To put the problem in the simplest terms, the interests of the client continue to be sidelined in the way the firm operates and thinks about making money. Goldman Sachs is one of the world’s largest and most important investment banks and it is too integral to global finance to continue to act this way. The firm has veered so far from the place I joined right out of college that I can no longer in good conscience say that I identify with what it stands for.

It might sound surprising to a skeptical public, but culture was always a vital part of Goldman Sachs’s success. It revolved around teamwork, integrity, a spirit of humility, and always doing right by our clients. The culture was the secret sauce that made this place great and allowed us to earn our clients’ trust for 143 years. It wasn’t just about making money; this alone will not sustain a firm for so long. It had something to do with pride and belief in the organization. I am sad to say that I look around today and see virtually no trace of the culture that made me love working for this firm for many years. I no longer have the pride, or the belief.

But this was not always the case. For more than a decade I recruited and mentored candidates through our grueling interview process. I was selected as one of 10 people (out of a firm of more than 30,000) to appear on our recruiting video, which is played on every college campus we visit around the world. In 2006 I managed the summer intern program in sales and trading in New York for the 80 college students who made the cut, out of the thousands who applied.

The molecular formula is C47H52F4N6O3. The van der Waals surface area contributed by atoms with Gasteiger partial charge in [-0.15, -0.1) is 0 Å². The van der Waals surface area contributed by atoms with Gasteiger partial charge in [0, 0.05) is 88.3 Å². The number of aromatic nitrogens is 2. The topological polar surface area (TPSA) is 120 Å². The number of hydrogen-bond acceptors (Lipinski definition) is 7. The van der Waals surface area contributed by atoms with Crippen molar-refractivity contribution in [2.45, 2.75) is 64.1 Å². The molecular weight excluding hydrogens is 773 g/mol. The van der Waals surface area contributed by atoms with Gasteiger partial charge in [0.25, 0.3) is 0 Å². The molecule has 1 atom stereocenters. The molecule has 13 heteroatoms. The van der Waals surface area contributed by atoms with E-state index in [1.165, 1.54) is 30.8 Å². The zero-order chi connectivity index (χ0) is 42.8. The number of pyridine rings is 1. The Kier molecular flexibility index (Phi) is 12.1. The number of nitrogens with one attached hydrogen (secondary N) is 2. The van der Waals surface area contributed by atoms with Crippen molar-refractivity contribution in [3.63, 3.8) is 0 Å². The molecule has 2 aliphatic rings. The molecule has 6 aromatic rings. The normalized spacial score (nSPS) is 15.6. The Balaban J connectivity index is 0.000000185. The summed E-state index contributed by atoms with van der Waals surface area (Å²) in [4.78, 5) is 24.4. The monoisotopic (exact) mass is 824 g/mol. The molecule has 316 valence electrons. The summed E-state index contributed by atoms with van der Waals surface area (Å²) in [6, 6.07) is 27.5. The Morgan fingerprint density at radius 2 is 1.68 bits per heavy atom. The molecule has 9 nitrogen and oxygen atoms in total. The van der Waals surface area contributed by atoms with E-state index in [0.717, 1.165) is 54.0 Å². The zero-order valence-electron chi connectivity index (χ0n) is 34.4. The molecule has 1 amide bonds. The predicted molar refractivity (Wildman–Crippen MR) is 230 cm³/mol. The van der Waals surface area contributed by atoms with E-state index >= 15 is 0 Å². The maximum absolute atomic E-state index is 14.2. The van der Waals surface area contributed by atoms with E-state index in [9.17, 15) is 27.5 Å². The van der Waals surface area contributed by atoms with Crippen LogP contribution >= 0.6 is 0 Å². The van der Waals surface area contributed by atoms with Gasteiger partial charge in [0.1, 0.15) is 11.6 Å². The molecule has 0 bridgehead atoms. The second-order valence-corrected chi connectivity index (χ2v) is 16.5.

I knew it was time to leave when I realized I could no longer look students in the eye and tell them what a great place this was to work.

When the history books are written about Goldman Sachs, they may reflect that the current chief executive officer, Lloyd C. Blankfein, and the president, Gary D. Cohn, lost hold of the firm’s culture on their watch. I truly believe that this decline in the firm’s moral fiber represents the single most serious threat to its long-run survival.

Over the course of my career I have had the privilege of advising two of the largest hedge funds on the planet, five of the largest asset managers in the United States, and three of the most prominent sovereign wealth funds in the Middle East and Asia. My clients have a total asset base of more than a trillion dollars. I have always taken a lot of pride in advising my clients to do what I believe is right for them, even if it means less money for the firm. This view is becoming increasingly unpopular at Goldman Sachs. Another sign that it was time to leave.